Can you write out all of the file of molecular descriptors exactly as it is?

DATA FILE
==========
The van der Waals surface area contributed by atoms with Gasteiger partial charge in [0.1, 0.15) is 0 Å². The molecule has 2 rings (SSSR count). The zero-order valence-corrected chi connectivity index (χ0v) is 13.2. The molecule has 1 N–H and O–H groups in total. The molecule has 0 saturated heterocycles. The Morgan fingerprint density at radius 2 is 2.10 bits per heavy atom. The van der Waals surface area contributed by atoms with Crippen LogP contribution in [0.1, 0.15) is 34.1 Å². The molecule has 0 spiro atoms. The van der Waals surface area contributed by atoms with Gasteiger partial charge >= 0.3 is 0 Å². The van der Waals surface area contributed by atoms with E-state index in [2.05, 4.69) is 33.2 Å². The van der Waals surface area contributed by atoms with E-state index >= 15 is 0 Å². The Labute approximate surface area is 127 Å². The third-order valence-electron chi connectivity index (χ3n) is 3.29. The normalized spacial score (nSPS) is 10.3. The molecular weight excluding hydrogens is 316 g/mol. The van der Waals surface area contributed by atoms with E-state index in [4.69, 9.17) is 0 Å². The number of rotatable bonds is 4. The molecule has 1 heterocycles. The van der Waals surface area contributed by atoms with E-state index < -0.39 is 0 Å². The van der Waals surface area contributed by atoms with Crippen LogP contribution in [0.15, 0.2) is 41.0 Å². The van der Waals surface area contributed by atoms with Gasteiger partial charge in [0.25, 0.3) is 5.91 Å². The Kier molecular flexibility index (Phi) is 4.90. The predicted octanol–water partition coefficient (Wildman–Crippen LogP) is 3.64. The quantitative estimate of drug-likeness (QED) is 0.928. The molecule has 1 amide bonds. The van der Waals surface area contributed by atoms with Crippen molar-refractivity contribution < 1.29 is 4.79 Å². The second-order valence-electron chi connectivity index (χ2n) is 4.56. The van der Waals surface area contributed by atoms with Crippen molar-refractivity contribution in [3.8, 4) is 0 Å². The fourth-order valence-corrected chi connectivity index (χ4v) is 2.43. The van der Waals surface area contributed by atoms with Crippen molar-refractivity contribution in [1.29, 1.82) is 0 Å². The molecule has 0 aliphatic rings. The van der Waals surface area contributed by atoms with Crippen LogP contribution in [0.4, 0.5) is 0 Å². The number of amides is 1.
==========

The van der Waals surface area contributed by atoms with Gasteiger partial charge in [0.1, 0.15) is 0 Å². The molecule has 2 rings (SSSR count). The zero-order valence-corrected chi connectivity index (χ0v) is 13.2. The molecule has 1 N–H and O–H groups in total. The molecule has 0 saturated heterocycles. The Morgan fingerprint density at radius 2 is 2.10 bits per heavy atom. The van der Waals surface area contributed by atoms with Crippen LogP contribution in [0.1, 0.15) is 34.1 Å². The molecule has 0 spiro atoms. The van der Waals surface area contributed by atoms with Gasteiger partial charge >= 0.3 is 0 Å². The van der Waals surface area contributed by atoms with E-state index in [2.05, 4.69) is 33.2 Å². The van der Waals surface area contributed by atoms with E-state index >= 15 is 0 Å². The Labute approximate surface area is 127 Å². The third-order valence-electron chi connectivity index (χ3n) is 3.29. The normalized spacial score (nSPS) is 10.3. The molecular weight excluding hydrogens is 316 g/mol. The van der Waals surface area contributed by atoms with E-state index in [4.69, 9.17) is 0 Å². The number of rotatable bonds is 4. The molecule has 1 heterocycles. The van der Waals surface area contributed by atoms with E-state index < -0.39 is 0 Å². The van der Waals surface area contributed by atoms with Crippen LogP contribution in [0.15, 0.2) is 41.0 Å². The van der Waals surface area contributed by atoms with Gasteiger partial charge in [0.25, 0.3) is 5.91 Å². The Kier molecular flexibility index (Phi) is 4.90. The predicted octanol–water partition coefficient (Wildman–Crippen LogP) is 3.64. The quantitative estimate of drug-likeness (QED) is 0.928. The molecule has 1 amide bonds. The van der Waals surface area contributed by atoms with Crippen molar-refractivity contribution < 1.29 is 4.79 Å². The second-order valence-electron chi connectivity index (χ2n) is 4.56. The van der Waals surface area contributed by atoms with Crippen molar-refractivity contribution in [3.8, 4) is 0 Å². The fourth-order valence-corrected chi connectivity index (χ4v) is 2.43. The van der Waals surface area contributed by atoms with Crippen molar-refractivity contribution in [1.29, 1.82) is 0 Å². The molecule has 0 aliphatic rings. The van der Waals surface area contributed by atoms with Crippen LogP contribution in [0.4, 0.5) is 0 Å². The number of amides is 1.